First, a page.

Scientists working in the Allen Hills region of Antarctica have drilled the oldest ice core ever. Dating back an estimated 2.7 million years, this ice sample is more than 1.5 million years older than any other previously recovered and the data garnered from the sample offers a rich insight into the climate of the planet millions of years ago.
Up until recently, scientists faced a problem finding extremely old ice core samples. Heat from the Earth's core tends to melt the super deep layers of ice over time, and the oldest ice core scientists thought they were able to harvest was around 800,000 years old.
A few years ago, a team at Princeton investigated a new method for drilling ancient ice. The focus was a remote region of Antarctica where ancient ice could be found much closer to the surface. Known as "blue ice" areas, these regions contain ice not layered by age, but rather, hold rocky ridges of ancient ice created due to a unique wind-swept geography.
The big challenge scientists initially faced was dating the ice. Generally, ice cores could be dated by simply counting the annual build up of layers, but these ice cores lacked that traditional identifier. A geochemist on the team solved that problem by discovering a way to date the ice through analyzing the trace amounts of argon and potassium it held. The method isn't as precise as other techniques, but the ice can be confidently aged to within a window of 100,000 years.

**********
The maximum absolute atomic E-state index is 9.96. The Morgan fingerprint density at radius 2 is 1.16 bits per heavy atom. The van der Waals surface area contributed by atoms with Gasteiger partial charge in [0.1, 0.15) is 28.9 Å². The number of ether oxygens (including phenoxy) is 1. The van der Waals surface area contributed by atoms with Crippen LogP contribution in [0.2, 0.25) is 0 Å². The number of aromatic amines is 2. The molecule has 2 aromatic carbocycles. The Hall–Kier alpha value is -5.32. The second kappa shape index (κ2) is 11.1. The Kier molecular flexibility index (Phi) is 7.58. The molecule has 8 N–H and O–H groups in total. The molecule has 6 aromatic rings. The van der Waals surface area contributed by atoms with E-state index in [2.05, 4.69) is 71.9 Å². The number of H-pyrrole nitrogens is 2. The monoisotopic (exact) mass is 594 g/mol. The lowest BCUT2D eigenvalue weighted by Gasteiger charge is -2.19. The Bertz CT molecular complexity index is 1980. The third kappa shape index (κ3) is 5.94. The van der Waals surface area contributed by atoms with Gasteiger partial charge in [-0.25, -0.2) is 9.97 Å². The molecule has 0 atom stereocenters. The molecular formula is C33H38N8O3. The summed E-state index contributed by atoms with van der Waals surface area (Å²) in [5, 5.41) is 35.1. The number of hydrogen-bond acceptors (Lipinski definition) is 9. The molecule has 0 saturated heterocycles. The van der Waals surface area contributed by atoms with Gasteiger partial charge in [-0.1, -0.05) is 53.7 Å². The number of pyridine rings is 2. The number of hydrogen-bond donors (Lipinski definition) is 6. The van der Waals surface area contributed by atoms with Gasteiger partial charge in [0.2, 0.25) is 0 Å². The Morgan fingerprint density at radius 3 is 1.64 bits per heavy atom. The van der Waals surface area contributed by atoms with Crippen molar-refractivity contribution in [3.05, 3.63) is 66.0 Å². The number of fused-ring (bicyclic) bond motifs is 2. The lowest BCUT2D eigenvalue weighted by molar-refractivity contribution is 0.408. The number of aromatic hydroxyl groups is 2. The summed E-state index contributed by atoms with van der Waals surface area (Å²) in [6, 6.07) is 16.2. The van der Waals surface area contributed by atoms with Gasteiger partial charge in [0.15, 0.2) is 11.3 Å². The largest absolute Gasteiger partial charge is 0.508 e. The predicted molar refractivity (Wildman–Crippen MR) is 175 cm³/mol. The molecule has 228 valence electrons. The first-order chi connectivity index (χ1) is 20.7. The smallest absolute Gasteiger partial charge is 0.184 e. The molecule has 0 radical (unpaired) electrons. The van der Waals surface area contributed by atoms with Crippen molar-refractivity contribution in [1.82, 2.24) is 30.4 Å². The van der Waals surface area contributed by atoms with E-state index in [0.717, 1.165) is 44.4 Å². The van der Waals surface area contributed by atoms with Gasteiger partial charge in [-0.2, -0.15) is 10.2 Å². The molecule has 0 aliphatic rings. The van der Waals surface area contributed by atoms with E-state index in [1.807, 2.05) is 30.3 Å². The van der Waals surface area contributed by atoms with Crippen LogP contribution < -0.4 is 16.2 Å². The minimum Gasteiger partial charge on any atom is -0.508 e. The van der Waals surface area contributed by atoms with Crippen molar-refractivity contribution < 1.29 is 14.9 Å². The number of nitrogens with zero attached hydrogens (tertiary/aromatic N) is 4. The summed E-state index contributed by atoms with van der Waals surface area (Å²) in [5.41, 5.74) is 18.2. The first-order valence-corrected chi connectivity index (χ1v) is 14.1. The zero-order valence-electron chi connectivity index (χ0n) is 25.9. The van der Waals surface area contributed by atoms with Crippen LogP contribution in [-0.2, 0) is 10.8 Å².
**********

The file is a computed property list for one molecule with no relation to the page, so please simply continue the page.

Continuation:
The first core the team drilled several years ago revealed ice from around 1 million years ago at a depth of 128 m (420 ft). Upon returning in early 2016, the team gathered several more deeper ice core samples, including one as deep as 205 m (672 ft).
After extensive study the team has now revealed at the Goldschmidt Conference in Paris that some of the ice harvested has been aged at 2.7 million years old. Tiny air bubbles found in the ancient ice offers us an invaluable insight into the direct composition of the atmosphere at a starkly different time in our planet's history.
The discovery has revealed that 2.7 million years ago, atmospheric carbon dioxide levels were less than 300 parts per million. This is slightly lower than some other fossil records have previously indicated, and some climate scientists have theorized that this low level of atmospheric CO2 could have been the trigger for subsequent ice ages. In comparison, our globe recently officially passed the threshold of 400 parts per million for the first time in 3.6 million years.
The most exciting part of the research is the prospect of discovering even older ice samples. The team hopes to return to the blue ice and drill samples possibly up to 5 million years old. These samples would give a fascinating insight into a period on the planet when carbon dioxide levels resembled that of today, allowing for even more confident correlations between climate patterns and atmospheric carbon dioxide levels.
The team's new findings were presented at the Goldschmidt Conference in Paris.
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